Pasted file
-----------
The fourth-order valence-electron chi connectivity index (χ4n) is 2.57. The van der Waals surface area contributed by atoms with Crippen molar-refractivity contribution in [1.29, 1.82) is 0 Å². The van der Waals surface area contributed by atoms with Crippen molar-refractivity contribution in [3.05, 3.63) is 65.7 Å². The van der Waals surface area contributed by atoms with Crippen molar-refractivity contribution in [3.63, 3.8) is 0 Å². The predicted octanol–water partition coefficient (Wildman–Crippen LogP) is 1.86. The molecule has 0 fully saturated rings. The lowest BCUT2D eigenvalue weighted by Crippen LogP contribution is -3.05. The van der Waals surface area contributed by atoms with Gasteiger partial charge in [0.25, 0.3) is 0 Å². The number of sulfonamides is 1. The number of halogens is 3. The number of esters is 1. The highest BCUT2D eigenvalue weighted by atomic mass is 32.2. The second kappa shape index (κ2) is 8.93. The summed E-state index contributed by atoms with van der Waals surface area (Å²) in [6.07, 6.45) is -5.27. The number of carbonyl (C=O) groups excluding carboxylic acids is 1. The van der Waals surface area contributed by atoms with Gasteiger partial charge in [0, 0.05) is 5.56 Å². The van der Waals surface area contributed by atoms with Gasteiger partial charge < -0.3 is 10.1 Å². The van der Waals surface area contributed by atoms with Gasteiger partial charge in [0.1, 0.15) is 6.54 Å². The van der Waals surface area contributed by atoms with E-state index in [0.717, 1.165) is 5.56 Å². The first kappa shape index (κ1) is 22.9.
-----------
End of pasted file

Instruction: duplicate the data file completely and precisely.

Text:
The fourth-order valence-electron chi connectivity index (χ4n) is 2.57. The van der Waals surface area contributed by atoms with Crippen molar-refractivity contribution in [1.29, 1.82) is 0 Å². The van der Waals surface area contributed by atoms with Crippen molar-refractivity contribution in [3.05, 3.63) is 65.7 Å². The van der Waals surface area contributed by atoms with Crippen molar-refractivity contribution in [3.63, 3.8) is 0 Å². The predicted octanol–water partition coefficient (Wildman–Crippen LogP) is 1.86. The molecule has 0 fully saturated rings. The lowest BCUT2D eigenvalue weighted by Crippen LogP contribution is -3.05. The van der Waals surface area contributed by atoms with Gasteiger partial charge in [0.25, 0.3) is 0 Å². The number of sulfonamides is 1. The number of halogens is 3. The number of esters is 1. The highest BCUT2D eigenvalue weighted by atomic mass is 32.2. The second kappa shape index (κ2) is 8.93. The summed E-state index contributed by atoms with van der Waals surface area (Å²) in [6.07, 6.45) is -5.27. The number of carbonyl (C=O) groups excluding carboxylic acids is 1. The van der Waals surface area contributed by atoms with Gasteiger partial charge in [0, 0.05) is 5.56 Å². The van der Waals surface area contributed by atoms with Gasteiger partial charge < -0.3 is 10.1 Å². The van der Waals surface area contributed by atoms with Gasteiger partial charge in [0.1, 0.15) is 6.54 Å². The van der Waals surface area contributed by atoms with E-state index in [0.717, 1.165) is 5.56 Å². The first kappa shape index (κ1) is 22.9.